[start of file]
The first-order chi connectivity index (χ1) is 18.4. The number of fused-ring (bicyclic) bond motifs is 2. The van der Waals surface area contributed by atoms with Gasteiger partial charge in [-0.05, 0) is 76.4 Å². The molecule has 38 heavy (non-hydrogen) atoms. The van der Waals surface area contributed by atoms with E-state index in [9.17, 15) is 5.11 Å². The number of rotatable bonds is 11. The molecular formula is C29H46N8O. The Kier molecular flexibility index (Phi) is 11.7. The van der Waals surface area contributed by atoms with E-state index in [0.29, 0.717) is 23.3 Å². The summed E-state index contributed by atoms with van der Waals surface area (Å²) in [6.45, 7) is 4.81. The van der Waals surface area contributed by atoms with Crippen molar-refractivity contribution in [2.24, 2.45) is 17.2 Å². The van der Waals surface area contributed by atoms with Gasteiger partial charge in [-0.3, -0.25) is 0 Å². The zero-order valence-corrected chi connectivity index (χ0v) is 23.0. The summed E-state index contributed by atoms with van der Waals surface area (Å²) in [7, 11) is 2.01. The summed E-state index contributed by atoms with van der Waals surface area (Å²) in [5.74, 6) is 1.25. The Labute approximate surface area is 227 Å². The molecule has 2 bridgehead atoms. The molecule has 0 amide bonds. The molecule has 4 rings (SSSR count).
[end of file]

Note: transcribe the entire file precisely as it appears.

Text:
The first-order chi connectivity index (χ1) is 18.4. The number of fused-ring (bicyclic) bond motifs is 2. The van der Waals surface area contributed by atoms with Gasteiger partial charge in [-0.05, 0) is 76.4 Å². The molecule has 38 heavy (non-hydrogen) atoms. The van der Waals surface area contributed by atoms with E-state index in [9.17, 15) is 5.11 Å². The number of rotatable bonds is 11. The molecular formula is C29H46N8O. The Kier molecular flexibility index (Phi) is 11.7. The van der Waals surface area contributed by atoms with E-state index in [0.29, 0.717) is 23.3 Å². The summed E-state index contributed by atoms with van der Waals surface area (Å²) in [6.45, 7) is 4.81. The van der Waals surface area contributed by atoms with Crippen molar-refractivity contribution in [2.24, 2.45) is 17.2 Å². The van der Waals surface area contributed by atoms with Gasteiger partial charge in [-0.3, -0.25) is 0 Å². The zero-order valence-corrected chi connectivity index (χ0v) is 23.0. The summed E-state index contributed by atoms with van der Waals surface area (Å²) in [7, 11) is 2.01. The summed E-state index contributed by atoms with van der Waals surface area (Å²) in [5.74, 6) is 1.25. The Labute approximate surface area is 227 Å². The molecule has 2 bridgehead atoms. The molecule has 0 amide bonds. The molecule has 4 rings (SSSR count).